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  1.  1
    Introduction to the Special Issue on Normative Aspects of International Trade Institutions.Valentin Beck - 2018 - Moral Philosophy and Politics 5 (2):173-180.
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  2. Rescuing the Libertarian Non-Aggression Principle.Billy Christmas - 2018 - Moral Philosophy and Politics 5 (2):305-325.
    Many libertarians ground their theory of justice in a non-aggression principle. The NAP is often the basis for the libertarian condemnation of state action – that it is necessarily aggressive and therefore unjust. This approach is often criticised insofar as it defines aggression, in part, as the violation of legitimate property rights, and is therefore parasitical upon a prior – and unjustified – theory of property. While it is true that libertarians who defend the NAP sometimes fail to give a (...)
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  3.  1
    Global Trade with an Epistemic Upgrade.Lisa Herzog - 2018 - Moral Philosophy and Politics 5 (2):257-279.
    This paper takes a social epistemology perspective on markets in general and trade deals in particular. Normatively, it is based on considerations of democratic accountability and contestation. Empirically, it is based on the assumption that all markets are embedded in institutional frameworks. Knowledge plays an important role in the institutional framework of markets: it matters both at the level of content – which knowledge has to be processed in what way, according to the market rules? – and at the level (...)
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  4.  3
    Must We Protect Foreign Investors?Johannes Kniess - 2018 - Moral Philosophy and Politics 5 (2):205-225.
    Investment protection clauses, and the investor-state dispute settlement mechanisms they enable, have become a common feature of international agreements on trade and investment. Intended to promote foreign investment, these protections may also discourage governments from regulating in the public interest. This raises challenging normative questions about the rights of investors and distributive justice. In this paper, I argue that a global investment regime that disadvantages developing countries and socially disadvantaged groups is prima facie unfair. This conclusion must be defended against (...)
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  5.  1
    Democratic Legitimacy Beyond the State: Politicization, Representation, and a Systemic Framework.Jonathan William Kuyper - 2018 - Moral Philosophy and Politics 5 (2):281-303.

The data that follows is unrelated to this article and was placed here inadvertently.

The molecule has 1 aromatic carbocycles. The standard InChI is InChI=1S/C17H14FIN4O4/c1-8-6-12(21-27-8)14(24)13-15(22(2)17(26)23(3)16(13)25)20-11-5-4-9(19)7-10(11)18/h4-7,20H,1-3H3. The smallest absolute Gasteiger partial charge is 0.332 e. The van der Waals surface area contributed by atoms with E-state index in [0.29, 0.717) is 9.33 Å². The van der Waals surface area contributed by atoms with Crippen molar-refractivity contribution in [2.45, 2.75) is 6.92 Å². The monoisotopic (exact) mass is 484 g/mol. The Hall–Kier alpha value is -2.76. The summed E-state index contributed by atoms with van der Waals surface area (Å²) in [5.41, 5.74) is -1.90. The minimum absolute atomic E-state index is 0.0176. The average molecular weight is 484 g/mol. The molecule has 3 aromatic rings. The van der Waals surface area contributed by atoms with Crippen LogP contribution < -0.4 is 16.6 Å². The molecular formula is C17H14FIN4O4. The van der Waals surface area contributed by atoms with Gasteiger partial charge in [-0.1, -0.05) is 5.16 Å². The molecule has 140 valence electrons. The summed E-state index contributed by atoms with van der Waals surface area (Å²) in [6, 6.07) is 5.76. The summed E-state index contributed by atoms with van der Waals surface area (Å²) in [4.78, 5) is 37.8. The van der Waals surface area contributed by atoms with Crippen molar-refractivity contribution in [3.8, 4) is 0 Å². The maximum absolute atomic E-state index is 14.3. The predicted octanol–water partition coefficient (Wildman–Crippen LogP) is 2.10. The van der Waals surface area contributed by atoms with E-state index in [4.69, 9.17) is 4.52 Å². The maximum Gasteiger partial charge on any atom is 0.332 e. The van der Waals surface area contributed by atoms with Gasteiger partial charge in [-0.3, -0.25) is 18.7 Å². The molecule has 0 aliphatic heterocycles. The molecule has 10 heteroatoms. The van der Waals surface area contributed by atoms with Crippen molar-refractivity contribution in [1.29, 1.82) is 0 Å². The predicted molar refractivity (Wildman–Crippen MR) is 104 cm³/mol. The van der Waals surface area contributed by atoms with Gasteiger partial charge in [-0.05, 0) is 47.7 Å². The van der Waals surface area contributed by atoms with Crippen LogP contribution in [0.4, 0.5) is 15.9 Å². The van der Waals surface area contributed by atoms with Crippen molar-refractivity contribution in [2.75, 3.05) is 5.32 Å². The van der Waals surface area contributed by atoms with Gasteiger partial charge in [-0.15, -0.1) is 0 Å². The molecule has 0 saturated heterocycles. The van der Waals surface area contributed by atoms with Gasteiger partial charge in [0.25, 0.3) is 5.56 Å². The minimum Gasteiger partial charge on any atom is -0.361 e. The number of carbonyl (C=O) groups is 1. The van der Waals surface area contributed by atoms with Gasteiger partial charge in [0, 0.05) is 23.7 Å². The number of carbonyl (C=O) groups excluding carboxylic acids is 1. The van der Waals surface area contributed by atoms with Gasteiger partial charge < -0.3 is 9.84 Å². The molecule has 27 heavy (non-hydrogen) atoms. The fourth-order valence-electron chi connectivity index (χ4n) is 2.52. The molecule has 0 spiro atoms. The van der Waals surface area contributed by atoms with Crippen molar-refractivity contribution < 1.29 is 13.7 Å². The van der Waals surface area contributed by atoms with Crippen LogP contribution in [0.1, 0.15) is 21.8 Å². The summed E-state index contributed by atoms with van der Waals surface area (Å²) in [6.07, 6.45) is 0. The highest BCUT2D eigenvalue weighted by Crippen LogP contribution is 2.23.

Does the politicization of international authority help to reduce democratic deficits beyond the state? In this paper I argue that politicization provides a useful springboard for remedying democratic deficits at the EU and global level. Despite this promise, there are a range of concerns that inhibit a direct relationship between politicization and increased democratic legitimacy. The paper unpacks what politicization is and how it might relate to democratic legitimacy. It then argues that problems surrounding representation – in particular the constructivist (...)
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  6.  3
    Making Offers They Can’T Refuse: Consensus and Domination in the WTO.Tadhg Ó Laoghaire - 2018 - Moral Philosophy and Politics 5 (2):227-256.
    The World Trade Organisation, and the international trade regime within which it operates, is regularly evaluated in terms of distributive outcomes or opportunities. A less-established concern is the extent to which the institutional structure of the trade regime enables agents to exert control over the economic forces to which they’re subject. This oversight is surprising, as trade negotiations amongst states have profound impacts upon what options remain open to those states and their citizens in regulating their economies. This article contributes (...)
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  7.  5
    Privacy, Interests, and Inalienable Rights.Adam D. Moore - 2018 - Moral Philosophy and Politics 5 (2):327-355.
    Some rights are so important for human autonomy and well-being that many scholars insist they should not be waived, traded, or abandoned. Privacy is a recent addition to this list. At the other end of the spectrum is the belief that privacy is a mere unimportant interest or preference. This paper defends a middle path between viewing privacy as an inalienable, non-waivable, non-transferrable right and the view of privacy as a mere subjective interest. First, an account of privacy is offered (...)
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  8.  1
    Being Realistic About International Trade Justice.Christian Neuhäuser - 2018 - Moral Philosophy and Politics 5 (2):181-204.
    The current philosophical debate on just international trade has moved away from purely idealistic theorizing into the direction of non-ideal theory. At the same time most philosophical thought on just trade is still rather idealistic and the main argument of the paper is that some philosophical reasoning about international trade justice should be more realistic. The paper develops in three steps. In a first step I will give a short overview over normative questions that arise with respect to international trade. (...)